From Page to Screen: Passing

It has taken nearly 100 years for the novel Passing by Nella Larsen (1929) to make its way to our screens, and for the term to start to find its way back into our broader cultural awareness and lexicon.

The two female creative forces behind Passing, author Nella Larsen and director Rebecca Hall, have more in common than you might think on first glance.

Nella Larsen was born to a Danish mother and a West Indian father. Years later, her father disappeared and her mother married a Dane, with whom she had another daughter. By all appearances, the family was white, but Nella was different. This sense of straddling two worlds no doubt informed her work which centered on racial passing, and on the themes of isolation and otherness.

In Passing, her second novel, the story begins with the reunion of two childhood friends – Clare Kendry and Irene Redfield – and tracks their increasing fascination with each other’s lives. Clare Kendry is living her life passing as white, something of which her wealthy white husband, Jack Bellew, is unaware. Irene in contrast is an active member of the Black community, only ever passing when it provides convenience. The novel centres on the tension between the friends – one who chooses to pass and the other who chooses not to – and the risk that Claire’s secret is discovered.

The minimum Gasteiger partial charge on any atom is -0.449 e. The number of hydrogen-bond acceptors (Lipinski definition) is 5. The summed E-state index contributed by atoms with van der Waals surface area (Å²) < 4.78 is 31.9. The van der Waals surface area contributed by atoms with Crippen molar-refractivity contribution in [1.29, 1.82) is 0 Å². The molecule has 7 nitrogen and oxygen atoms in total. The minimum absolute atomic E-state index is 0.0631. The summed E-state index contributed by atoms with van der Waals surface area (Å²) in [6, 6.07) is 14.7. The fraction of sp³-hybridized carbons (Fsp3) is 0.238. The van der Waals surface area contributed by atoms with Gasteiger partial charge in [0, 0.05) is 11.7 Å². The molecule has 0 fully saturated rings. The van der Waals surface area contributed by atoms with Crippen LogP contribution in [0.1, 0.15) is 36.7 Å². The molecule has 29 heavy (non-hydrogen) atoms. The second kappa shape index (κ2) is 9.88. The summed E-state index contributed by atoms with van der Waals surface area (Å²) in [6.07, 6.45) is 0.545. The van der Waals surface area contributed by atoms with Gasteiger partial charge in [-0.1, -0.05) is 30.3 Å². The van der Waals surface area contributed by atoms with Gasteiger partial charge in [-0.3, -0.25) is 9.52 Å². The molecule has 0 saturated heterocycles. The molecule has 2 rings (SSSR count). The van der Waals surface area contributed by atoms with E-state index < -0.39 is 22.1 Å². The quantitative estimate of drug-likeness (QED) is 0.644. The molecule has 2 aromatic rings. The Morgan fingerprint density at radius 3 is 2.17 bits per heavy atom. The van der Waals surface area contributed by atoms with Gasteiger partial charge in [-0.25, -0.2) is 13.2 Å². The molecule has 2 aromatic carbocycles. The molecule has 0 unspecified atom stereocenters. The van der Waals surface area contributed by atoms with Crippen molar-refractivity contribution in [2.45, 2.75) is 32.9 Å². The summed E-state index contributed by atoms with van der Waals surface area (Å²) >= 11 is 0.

When director Rebecca Hall first read the book 13 years ago, she had a personal epiphany. While reading the story of these fictional light-skinned African American women, Hall realised that her maternal grandfather must also have passed as white.

She recalls always having questions about her mother’s racial identity:

To me, she always looked Black. Certainly growing up in the English countryside and going to very white private schools, I was aware of her difference. So I would ask her, “What are we? What’s our heritage? Tell me about your father?” And she would say, “I don’t really know. It’s possible that he was a bit Black or a bit Native American. I don’t really know.” 

Rebecca Hall

It was Nella Larsen’s book that led her to unlock her family history, give her the language to understand it, and to subsequently take on bringing this story to our screens as a very personal project.

Continue the Story


Watch actress Tessa Thompson, who plays Irene in the screen adaptation, read a passage from Passing and see how it is creatively brought to life on the screen.


Nella Larsen’s novel paved the way for many modern passing narratives, including Brit Bennett’s The Vanishing Half.  Read her thoughts on the book here:

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